University and author of the book “The New Brazil,” said importing the
Cubans underscores the “extraordinarily bad health-care system.” But he
said it also reflects the huge gaps between rich and poor that are a
part of life in Brazil, despite the bigger middle class that has
sprouted up in recent years.

“What the elite do in Brazil is the same as in Argentina and elsewhere
in Latin America: They support private health clinics and private
schools and are reluctant to help the poor,” Roett said. Rousseff’s plan
might be a good short- or medium-term solution, he said.

Brazil short of doctors

In an interview, Brazil’s health minister, Alexandre Padilha, extolled
the Cubans for their know-how — 84 percent of the first 400 doctors have
at least 16 years of experience — and their ability to work in difficult
conditions with people on the margins of society.

Padilha said the Cubans are being assigned to “small communities, in the
poorest barrios, where 13 million Brazilians live who do not have the
care of any doctor.”

Brazil has only 1.8 doctors per 1,000 people — fewer than not only
developed countries, but also a smaller ratio than neighbors such as
Argentina and Uruguay. That led Brazil to appeal to doctors from Spain,
Portugal, Argentina and other countries to come work here. Although
hundreds have in recent weeks, Padilha said it is far from enough.

The minister said the arrival of the Cubans is part of a broader
strategy under way to improve medical infrastructure and train more
Brazilian doctors.

Critics, though, have questioned the quality of the service the Cubans
will provide and the legality of the contract that permits them to work
in Brazil. Some also say Cuba keeps the vast majority of the money paid
for its medical services, providing only a small percentage to the
doctors, nurses and medical technicians who serve in 58 countries.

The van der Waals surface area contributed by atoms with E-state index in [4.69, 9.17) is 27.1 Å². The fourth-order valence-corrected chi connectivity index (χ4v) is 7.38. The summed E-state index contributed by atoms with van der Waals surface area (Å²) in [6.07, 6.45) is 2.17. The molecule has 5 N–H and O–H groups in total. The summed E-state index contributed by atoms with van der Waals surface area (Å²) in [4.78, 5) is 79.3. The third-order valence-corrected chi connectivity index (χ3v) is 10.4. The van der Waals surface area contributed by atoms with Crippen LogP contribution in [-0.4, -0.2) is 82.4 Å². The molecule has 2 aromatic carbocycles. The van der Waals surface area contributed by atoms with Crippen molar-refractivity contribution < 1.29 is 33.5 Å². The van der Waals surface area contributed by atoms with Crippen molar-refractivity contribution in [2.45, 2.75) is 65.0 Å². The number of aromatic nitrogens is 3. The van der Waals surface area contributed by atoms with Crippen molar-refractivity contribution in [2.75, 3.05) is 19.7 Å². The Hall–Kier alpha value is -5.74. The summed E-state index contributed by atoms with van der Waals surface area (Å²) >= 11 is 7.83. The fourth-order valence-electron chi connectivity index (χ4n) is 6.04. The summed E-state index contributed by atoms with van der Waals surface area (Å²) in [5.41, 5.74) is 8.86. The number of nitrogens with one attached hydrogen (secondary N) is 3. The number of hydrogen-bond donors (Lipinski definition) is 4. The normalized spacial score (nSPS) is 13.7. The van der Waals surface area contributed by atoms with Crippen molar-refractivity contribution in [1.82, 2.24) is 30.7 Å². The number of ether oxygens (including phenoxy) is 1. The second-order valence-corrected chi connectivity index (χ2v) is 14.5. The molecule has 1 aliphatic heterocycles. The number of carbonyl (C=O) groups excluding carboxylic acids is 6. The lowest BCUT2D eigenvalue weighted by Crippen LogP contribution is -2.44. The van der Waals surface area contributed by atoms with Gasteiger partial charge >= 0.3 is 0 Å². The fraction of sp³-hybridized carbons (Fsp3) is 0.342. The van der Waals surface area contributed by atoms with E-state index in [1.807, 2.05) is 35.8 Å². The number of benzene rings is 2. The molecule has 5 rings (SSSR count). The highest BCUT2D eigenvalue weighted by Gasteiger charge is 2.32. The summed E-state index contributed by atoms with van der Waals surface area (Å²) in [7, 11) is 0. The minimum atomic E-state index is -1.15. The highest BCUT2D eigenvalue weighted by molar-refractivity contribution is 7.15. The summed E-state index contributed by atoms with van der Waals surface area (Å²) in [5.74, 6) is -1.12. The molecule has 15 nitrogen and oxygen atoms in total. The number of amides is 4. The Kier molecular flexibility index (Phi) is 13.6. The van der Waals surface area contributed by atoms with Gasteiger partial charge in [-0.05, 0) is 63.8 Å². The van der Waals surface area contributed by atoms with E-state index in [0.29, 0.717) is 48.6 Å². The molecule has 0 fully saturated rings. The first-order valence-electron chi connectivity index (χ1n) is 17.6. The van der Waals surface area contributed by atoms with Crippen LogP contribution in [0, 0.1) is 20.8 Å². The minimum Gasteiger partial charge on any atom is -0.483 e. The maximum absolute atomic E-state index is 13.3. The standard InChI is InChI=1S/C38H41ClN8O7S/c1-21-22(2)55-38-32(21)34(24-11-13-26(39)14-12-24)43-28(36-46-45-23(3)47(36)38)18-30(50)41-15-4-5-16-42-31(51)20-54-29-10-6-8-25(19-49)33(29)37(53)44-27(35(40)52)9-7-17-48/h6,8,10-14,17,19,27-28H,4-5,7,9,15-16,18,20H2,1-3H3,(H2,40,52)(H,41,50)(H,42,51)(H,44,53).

Brazil’s government will channel payment to the Pan American Health
Organization, or PAHO, a Washington, D. C-based branch of the World
Health Organization, which then pays Cuban President Raul Castro’s
government.

Brazil’s government and the PAHO say they do not know how much Cuba will
pay its doctors. But Cuban’s vice minister for health, Marcia Cobas,
said the Cubans in Brazil would receive 40 to 50 percent of the $4,200
that Brazil is paying monthly for each doctor.

That’s a fortune to Alain Garcia Caballero, a Cuban nurse who last year
defected from Venezuela, where Cuba has its largest medical presence. He
said he was paid less than $100 a month for working in a violent barrio.

He said many of the Cubans arriving in Brazil will think of defecting,
but most will not because of fear that their families in Cuba will face
reprisals. “I think all the Cuban doctors, everyone on these missions,
think about it,” Garcia said from Miami, where he now lives.

He said medical personnel sent overseas go through a rigorous
“ideological” preparation course in Cuba, during which they are taught
to avoid talking to the media or people in their host countries about
politics. To keep defections to a minimum, Garcia said, Cuban agents are
deployed along with doctors.

In an interview with Brazilian radio, Rousseff said the Cubans would be
treated well, receiving “housing, food, everything that we can do under
the law to take doctors to areas where there are no doctors.”

She stressed that the Cubans are being welcomed along with doctors from
other countries who have agreed to work in remote regions.

In the clinic at Embu Guacu, Marilene Braz, 33, said the arrival of the
Cubans could improve services. She accompanied her husband, who had been
hurt in a motorcycle accident and had been waiting three hours to see
the doctor.

“If they can do some good, they can come here,” she said. “I’m worried
about the language. But I think they might be able to learn Portuguese.”

Source: “Brazil, facing health-care crisis, imports Cuban doctors |
Business & Technology | The Seattle Times” –
http://seattletimes.com/html/businesstechnology/2022013188_brazilcubandoctorsxml.html